Several differences in the content of the questionnaires were noted and is reflected in the subscales of the questionnaires. These differences can be explained partly through the different theoretical concepts underlying illness representations. The MIQ, for example, emphasises the reappraisal of illness in the light of previous commitments and assesses aspects of stress and impact on daily life.16 The other instruments assess ideas about the illness itself independently of life commitments.11–14 In the absence of a gold standard and direct comparison, the relevance of conceptual differences between the questionnaires are difficult to judge. It is possible that different questionnaires have advantages in specific diseases or study questions.
Construct validity was evaluated against different health status outcomes. Most outcomes in the validation studies assessed patients’ perceived physical, social and psychological outcome and showed moderate to good associations. However, the ICQ and MIQ also showed significant relationships with direct clinical (joint score, inflammation) and behavioural outcomes (healthcare utilisation),11 16 17 emphasising the relevance of illness representations. More importantly predictive validity is also increasingly evident. For the ICQ and IPQ this was already shown in the developmental and for the other instruments this became evident on application in cohort studies.
Interesting is whether the concept “illness representations” measures different aspects of personality traits than other concepts such as coping or self-efficacy. The ICQ found weak to moderate correlations between the acceptance and benefits subscale and “active” coping and between helplessness and “passive” coping.11 The IPQ predicted quality of life better than coping24 and the effect of IPQ was partially mediated by coping.21 Although it seems self-evident that subscales Controllability (IPQ, IPQ-R, MIQ and IMIQ) or Helplessness (ICQ) are closely related to instruments assessing perceived self-efficacy,9 only the IPQ reported low correlation between Control/Cure subscale and Recovery Self-Efficacy Scale (R2: 0.38).12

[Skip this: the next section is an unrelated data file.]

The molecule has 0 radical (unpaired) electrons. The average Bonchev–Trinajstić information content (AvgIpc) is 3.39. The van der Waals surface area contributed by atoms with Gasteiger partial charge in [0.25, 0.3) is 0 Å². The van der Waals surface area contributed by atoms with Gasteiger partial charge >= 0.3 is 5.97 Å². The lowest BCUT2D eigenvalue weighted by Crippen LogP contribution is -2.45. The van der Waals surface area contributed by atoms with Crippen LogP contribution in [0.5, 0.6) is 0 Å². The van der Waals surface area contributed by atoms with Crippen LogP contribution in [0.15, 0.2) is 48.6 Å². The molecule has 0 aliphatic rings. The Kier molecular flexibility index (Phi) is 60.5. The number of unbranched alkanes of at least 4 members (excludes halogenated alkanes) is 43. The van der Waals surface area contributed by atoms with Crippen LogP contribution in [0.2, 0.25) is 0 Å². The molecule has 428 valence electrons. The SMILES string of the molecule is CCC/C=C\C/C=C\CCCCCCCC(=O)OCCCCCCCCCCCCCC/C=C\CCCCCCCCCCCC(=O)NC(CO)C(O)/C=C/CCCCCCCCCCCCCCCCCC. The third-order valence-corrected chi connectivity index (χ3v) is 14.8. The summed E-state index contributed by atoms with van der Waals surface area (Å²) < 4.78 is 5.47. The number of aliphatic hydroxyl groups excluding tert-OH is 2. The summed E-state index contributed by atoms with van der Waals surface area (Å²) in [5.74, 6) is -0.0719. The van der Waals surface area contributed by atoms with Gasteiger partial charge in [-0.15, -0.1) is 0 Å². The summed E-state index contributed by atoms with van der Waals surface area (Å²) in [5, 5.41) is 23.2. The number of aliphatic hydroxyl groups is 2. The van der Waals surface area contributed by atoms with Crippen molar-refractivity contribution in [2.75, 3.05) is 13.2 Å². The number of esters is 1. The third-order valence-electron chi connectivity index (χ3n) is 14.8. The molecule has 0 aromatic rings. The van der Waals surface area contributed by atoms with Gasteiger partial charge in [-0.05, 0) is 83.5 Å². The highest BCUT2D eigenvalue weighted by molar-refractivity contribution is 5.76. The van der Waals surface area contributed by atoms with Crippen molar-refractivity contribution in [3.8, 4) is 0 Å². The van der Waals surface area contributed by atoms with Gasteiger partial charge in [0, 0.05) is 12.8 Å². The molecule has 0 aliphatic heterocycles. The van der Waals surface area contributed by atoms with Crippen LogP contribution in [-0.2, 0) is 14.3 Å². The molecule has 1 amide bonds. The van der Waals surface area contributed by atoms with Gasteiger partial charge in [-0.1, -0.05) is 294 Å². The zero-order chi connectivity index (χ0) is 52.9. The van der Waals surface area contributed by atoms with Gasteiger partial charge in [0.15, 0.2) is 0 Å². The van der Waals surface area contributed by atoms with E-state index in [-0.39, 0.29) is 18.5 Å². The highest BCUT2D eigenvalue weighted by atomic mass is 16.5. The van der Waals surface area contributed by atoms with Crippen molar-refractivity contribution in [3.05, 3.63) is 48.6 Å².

It is discussed whether illness representations differ across disease.12 13 16 It is difficult to know to what extent these can be explained by true differences between diseases and, therefore, reflect correct patient disease knowledge. It seems, however, that subscales of illness representations contribute equally to patient reported outcome, independent of the type of disease.11 16 This suggests that the influence of illness representations on outcome is universal.
There is limited evidence (in rheumatoid arthritis) that illness representations can be changed by treatment, more specifically cognitive behavioural therapy.18 It will be a further challenge to explore this issue as well as the role of illness representations to predict response to interventions.
Feasibility was not assessed as a separate issue of our appraisal. However, the large difference between the numbers of items in the questionnaires should be noted. The ICQ has the smallest number of items, and the IPQ-R the largest number.
Five instruments are available to assess illness representations in rheumatology. In support of the biopsychosocial model of disease, illness representations help explain patient-reported outcomes but also objective clinical variables and healthcare utilisation. The ICQ, IPQ and IPQ-R were best validated in the developmental phase and were most frequently applied in rheumatology. Although the relationship with other personal factors and the independent role of the subscales and their performance in different rheumatological disease have not been fully elucidated, the review emphasises the importance of illness representations in outcome research.
Competing interests: None declared.
▸ Additional appendices 1 and 2 are published online only at http://ard.bmj.com/content/vol68/issue3